Red Sox and Cardinals are mediocre, mostly for the same reasons

By Dayn Perry | Baseball Writer

Mike Matheny and John Farrell are a long way from meeting up in the Fall Classic again. (USATSI)
Mike Matheny and John Farrell are a long way from meeting up in the Fall Classic again. (USATSI)

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We're in June and more than one-third of the way through the 2014 season. At this juncture, the Red Sox and Cardinals -- reigning pennant winners, both -- are a combined one game under .500.

Monday's losses (CLE 3, BOS 2; KC 6, STL 0) dropped the Red Sox to 27-30 and the Cardinals to 30-28. So it's not a matter of one team bottoming out and dragging down the aggregate mark. That is, each 2013 World Series combatant has been roundly mediocre thus far. Tidily enough, their combined run differential comes out to ... zero.

This raises the matter of what's gone wrong in Boston and St. Louis. The culprit really isn't on the pitching-and-defense side of things, as the Cardinals rank fourth in the NL in runs allowed, while the Red Sox rank fifth in the AL. Rather, it's the offense: The Cards and Red Sox each rank ninth in their league in runs scored and 10th in OPS. Symmetry!

To get a bit more granular, the problem isn't keeping the line moving, as the Red Sox rank third in the AL in OBP and the Cards fifth in the NL. It's power, really. Indeed, these two teams have suffered broad-based and significant decline when it comes to hitting the ball for extra bases -- a core skill of last year's models.

To get a better idea of these struggles, let's take a look at some key power indicators and compare the 2013 World Series-bound numbers for both teams to what's going on this season.

Below you'll find the following measures: HR/G, which is simply each team's home runs per games played; SLG, which is slugging percentage; ISO, which is Isolated Power -- a gauge of raw power; and HR/FB, which is the percentage of each team's fly balls that go for home runs. Beside each number will be the team's rank in its respective league.

To the numbers ...

Red Sox and Cardinals, power indicators 2013-14
Team, yearHR/GSLGISOHR/FB
Red Sox, 20130.91 (5).446 (1).169 (2)11.4% (6)
Red Sox, 20140.75 (13).377 (11).130 (11)7.8% (13)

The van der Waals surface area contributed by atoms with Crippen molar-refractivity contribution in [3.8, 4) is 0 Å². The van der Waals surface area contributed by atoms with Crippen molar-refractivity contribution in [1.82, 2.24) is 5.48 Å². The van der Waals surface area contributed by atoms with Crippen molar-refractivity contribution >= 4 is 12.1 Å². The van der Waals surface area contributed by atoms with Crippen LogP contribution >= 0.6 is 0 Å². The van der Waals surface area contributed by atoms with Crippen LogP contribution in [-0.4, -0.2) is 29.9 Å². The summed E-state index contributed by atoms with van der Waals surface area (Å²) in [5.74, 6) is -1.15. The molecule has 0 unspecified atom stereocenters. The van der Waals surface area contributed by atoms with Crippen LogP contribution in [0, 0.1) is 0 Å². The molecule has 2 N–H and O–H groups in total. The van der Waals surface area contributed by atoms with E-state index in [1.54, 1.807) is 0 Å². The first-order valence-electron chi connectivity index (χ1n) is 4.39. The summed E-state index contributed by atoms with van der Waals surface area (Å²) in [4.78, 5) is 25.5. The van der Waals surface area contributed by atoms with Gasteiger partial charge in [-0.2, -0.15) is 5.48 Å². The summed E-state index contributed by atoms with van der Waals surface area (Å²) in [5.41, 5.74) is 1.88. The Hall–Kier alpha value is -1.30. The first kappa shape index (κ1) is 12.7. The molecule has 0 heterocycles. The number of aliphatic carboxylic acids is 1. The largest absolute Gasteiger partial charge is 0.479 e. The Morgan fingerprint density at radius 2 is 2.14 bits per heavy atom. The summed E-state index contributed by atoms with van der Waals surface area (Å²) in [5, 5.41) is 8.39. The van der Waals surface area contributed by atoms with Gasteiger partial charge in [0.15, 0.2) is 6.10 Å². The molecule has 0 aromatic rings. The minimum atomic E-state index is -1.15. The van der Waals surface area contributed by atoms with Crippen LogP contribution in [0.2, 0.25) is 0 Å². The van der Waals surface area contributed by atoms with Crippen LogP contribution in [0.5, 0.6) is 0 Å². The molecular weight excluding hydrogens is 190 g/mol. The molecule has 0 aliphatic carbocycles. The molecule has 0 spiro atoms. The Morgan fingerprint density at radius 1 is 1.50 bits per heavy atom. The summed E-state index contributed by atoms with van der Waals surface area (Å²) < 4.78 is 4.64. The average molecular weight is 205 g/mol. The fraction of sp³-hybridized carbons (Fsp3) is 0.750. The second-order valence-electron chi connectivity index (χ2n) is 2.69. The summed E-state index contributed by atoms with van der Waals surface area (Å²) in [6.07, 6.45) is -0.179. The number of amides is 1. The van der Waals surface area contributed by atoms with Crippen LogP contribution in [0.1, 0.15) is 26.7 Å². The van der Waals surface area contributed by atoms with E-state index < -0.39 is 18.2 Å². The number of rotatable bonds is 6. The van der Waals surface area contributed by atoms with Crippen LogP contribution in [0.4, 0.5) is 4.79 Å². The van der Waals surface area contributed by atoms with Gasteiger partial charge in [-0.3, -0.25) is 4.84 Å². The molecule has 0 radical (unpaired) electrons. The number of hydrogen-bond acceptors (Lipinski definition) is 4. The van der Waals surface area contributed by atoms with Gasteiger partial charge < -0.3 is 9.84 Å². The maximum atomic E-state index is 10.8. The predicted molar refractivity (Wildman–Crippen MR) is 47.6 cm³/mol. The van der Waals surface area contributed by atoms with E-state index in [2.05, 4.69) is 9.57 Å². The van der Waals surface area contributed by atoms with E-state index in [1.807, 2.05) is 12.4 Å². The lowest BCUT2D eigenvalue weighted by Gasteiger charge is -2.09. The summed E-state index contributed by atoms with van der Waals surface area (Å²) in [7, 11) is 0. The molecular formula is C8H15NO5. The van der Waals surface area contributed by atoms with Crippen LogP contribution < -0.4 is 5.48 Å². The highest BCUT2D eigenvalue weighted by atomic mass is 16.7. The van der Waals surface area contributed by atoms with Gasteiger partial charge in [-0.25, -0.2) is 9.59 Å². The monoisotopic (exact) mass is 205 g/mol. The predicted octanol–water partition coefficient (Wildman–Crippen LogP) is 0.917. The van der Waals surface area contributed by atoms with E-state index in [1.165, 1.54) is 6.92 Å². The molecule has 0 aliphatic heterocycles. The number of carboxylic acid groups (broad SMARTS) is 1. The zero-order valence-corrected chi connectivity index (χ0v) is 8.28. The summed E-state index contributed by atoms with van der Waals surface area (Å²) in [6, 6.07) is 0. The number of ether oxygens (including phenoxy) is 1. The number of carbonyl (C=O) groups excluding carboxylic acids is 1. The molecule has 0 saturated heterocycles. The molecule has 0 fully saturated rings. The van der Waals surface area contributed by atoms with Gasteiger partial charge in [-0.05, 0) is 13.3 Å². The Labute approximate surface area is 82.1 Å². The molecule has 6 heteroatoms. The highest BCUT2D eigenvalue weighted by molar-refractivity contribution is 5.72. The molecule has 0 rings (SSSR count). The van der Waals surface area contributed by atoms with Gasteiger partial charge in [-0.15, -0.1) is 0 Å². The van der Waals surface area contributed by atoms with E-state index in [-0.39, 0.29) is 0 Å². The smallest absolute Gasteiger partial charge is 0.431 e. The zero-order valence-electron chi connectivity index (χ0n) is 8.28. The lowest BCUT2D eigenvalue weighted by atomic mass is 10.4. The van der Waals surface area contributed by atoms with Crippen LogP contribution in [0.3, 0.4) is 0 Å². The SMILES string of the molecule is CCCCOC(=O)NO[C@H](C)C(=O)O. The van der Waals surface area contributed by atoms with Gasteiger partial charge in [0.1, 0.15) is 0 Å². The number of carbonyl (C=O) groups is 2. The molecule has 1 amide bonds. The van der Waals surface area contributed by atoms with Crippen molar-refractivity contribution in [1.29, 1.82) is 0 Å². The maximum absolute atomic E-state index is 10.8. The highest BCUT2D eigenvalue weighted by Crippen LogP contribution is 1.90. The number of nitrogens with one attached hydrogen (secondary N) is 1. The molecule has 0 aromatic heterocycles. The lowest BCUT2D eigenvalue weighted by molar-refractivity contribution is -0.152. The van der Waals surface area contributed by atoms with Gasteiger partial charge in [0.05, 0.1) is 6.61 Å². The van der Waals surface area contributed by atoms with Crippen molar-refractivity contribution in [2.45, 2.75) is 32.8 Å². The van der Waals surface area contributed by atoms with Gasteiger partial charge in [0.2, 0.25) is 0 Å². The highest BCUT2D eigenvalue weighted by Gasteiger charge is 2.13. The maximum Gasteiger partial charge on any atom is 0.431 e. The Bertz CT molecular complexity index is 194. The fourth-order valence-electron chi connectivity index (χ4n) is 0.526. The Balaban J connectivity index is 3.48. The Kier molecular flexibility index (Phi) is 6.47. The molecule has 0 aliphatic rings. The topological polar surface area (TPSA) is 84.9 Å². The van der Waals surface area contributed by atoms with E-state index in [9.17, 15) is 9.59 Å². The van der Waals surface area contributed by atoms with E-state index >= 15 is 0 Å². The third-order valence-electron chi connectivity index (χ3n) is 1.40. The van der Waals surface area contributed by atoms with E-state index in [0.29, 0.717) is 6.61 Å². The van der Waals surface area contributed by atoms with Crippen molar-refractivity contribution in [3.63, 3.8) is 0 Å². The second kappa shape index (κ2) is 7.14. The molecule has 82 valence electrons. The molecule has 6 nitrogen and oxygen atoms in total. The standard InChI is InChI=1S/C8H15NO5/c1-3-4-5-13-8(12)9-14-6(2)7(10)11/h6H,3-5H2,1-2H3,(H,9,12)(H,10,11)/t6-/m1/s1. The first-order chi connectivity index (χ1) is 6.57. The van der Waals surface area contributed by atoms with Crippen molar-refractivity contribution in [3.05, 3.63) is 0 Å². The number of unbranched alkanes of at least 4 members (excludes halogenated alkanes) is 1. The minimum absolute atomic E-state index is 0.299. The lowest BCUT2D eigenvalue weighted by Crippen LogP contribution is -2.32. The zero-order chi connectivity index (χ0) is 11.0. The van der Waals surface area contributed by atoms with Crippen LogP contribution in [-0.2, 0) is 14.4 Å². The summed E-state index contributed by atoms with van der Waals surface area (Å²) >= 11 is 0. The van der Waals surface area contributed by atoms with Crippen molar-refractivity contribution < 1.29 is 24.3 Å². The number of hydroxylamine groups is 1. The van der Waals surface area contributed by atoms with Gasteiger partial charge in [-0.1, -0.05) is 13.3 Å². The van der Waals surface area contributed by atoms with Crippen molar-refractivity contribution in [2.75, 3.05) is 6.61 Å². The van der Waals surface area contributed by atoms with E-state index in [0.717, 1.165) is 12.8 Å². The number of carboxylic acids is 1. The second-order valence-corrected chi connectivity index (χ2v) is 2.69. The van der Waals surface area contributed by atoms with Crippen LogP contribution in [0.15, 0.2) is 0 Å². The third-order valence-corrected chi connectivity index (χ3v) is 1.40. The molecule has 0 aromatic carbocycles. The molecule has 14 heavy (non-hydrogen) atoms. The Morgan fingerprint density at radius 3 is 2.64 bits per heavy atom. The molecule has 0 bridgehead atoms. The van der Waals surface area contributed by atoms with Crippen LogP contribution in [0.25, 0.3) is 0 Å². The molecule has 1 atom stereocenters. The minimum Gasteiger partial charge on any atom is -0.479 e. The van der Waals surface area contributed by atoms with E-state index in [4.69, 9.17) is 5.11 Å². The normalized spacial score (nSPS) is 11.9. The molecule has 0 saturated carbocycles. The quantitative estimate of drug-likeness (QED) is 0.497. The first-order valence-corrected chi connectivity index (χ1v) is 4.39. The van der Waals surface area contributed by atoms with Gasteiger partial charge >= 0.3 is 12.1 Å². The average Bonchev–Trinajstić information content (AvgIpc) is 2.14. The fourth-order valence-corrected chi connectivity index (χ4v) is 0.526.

Cardinals, 20130.77 (13).401 (3).133 (11)8.9% (12)
Cardinals, 20140.52 (15).364 (12).111 (15)6.6% (15)

As you can see, our two World Series teams have gotten worse in every regard, damnably so when it comes to SLG.

For the Red Sox, part of the problem may be a teamwide knack for making contact on the wrong pitches. The 2014 Sox rank fourth in the AL in contact rate on pitches outside the strike zone but just 14th on pitches inside the strike zone. Considering that strikes are made for hittin' and balls aren't, the Red Sox would do well to swap out those league rankings. Poor production from center field and (probably) age-related steps back for David Ortiz and Dustin Pedroia surely have a little something to do with it.

The Cardinals, meantime, aren't hitting balls in the air with much authority. The numbers above told you that to an extent, but there's also this: The Cardinals' OPS on line drives is 100 points lower than the NL average, and their OPS on fly balls is 106 points lower than the NL average.

As for their hitting with runners in scoring position, the lofty numbers from last season were bound to regress, and so they have. The Cards were actually "running a deficit" with RISP for a while this season, but those numbers are starting to fall in line with their overall levels of production, which, as noted, aren't good. The RISP stuff is noise, just as it was last season.

So while the Red Sox and Cardinals had pennants in common last season, they have a lackluster record and an inability to hit the ball hard in common this time around. There's time for all that to change, of course, and these remain two talented rosters. Right now, though, disappointment abounds in Boston and St. Louis, especially when it comes to the hometown bats.

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